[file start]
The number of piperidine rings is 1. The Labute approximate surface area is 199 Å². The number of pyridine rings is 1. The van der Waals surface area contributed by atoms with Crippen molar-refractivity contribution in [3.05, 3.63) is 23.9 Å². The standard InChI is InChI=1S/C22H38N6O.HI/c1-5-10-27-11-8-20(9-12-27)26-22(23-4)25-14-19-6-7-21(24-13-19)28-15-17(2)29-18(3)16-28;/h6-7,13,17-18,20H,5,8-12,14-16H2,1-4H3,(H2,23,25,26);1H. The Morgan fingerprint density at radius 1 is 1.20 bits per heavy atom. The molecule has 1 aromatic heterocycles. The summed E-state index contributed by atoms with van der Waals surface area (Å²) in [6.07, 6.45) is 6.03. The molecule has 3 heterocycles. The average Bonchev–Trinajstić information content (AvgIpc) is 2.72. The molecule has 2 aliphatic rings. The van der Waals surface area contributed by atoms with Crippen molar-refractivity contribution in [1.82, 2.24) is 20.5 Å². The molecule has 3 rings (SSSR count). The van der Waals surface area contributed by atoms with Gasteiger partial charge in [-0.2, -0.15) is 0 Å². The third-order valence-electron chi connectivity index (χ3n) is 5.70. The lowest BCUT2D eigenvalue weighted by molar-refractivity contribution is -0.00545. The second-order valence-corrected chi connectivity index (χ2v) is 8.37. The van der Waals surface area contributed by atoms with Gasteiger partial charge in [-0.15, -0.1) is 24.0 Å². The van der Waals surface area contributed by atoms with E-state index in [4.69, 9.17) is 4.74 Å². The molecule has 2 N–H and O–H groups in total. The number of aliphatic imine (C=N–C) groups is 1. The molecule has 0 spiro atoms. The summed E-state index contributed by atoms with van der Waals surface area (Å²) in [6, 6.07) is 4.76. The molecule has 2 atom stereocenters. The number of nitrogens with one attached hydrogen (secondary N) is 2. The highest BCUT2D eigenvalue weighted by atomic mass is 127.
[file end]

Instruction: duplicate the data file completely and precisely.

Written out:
The number of piperidine rings is 1. The Labute approximate surface area is 199 Å². The number of pyridine rings is 1. The van der Waals surface area contributed by atoms with Crippen molar-refractivity contribution in [3.05, 3.63) is 23.9 Å². The standard InChI is InChI=1S/C22H38N6O.HI/c1-5-10-27-11-8-20(9-12-27)26-22(23-4)25-14-19-6-7-21(24-13-19)28-15-17(2)29-18(3)16-28;/h6-7,13,17-18,20H,5,8-12,14-16H2,1-4H3,(H2,23,25,26);1H. The Morgan fingerprint density at radius 1 is 1.20 bits per heavy atom. The molecule has 1 aromatic heterocycles. The summed E-state index contributed by atoms with van der Waals surface area (Å²) in [6.07, 6.45) is 6.03. The molecule has 3 heterocycles. The average Bonchev–Trinajstić information content (AvgIpc) is 2.72. The molecule has 2 aliphatic rings. The van der Waals surface area contributed by atoms with Crippen molar-refractivity contribution in [1.82, 2.24) is 20.5 Å². The molecule has 3 rings (SSSR count). The van der Waals surface area contributed by atoms with Gasteiger partial charge in [-0.2, -0.15) is 0 Å². The third-order valence-electron chi connectivity index (χ3n) is 5.70. The lowest BCUT2D eigenvalue weighted by molar-refractivity contribution is -0.00545. The second-order valence-corrected chi connectivity index (χ2v) is 8.37. The van der Waals surface area contributed by atoms with Gasteiger partial charge in [-0.15, -0.1) is 24.0 Å². The van der Waals surface area contributed by atoms with E-state index in [4.69, 9.17) is 4.74 Å². The molecule has 2 N–H and O–H groups in total. The number of aliphatic imine (C=N–C) groups is 1. The molecule has 0 spiro atoms. The summed E-state index contributed by atoms with van der Waals surface area (Å²) in [6, 6.07) is 4.76. The molecule has 2 atom stereocenters. The number of nitrogens with one attached hydrogen (secondary N) is 2. The highest BCUT2D eigenvalue weighted by atomic mass is 127.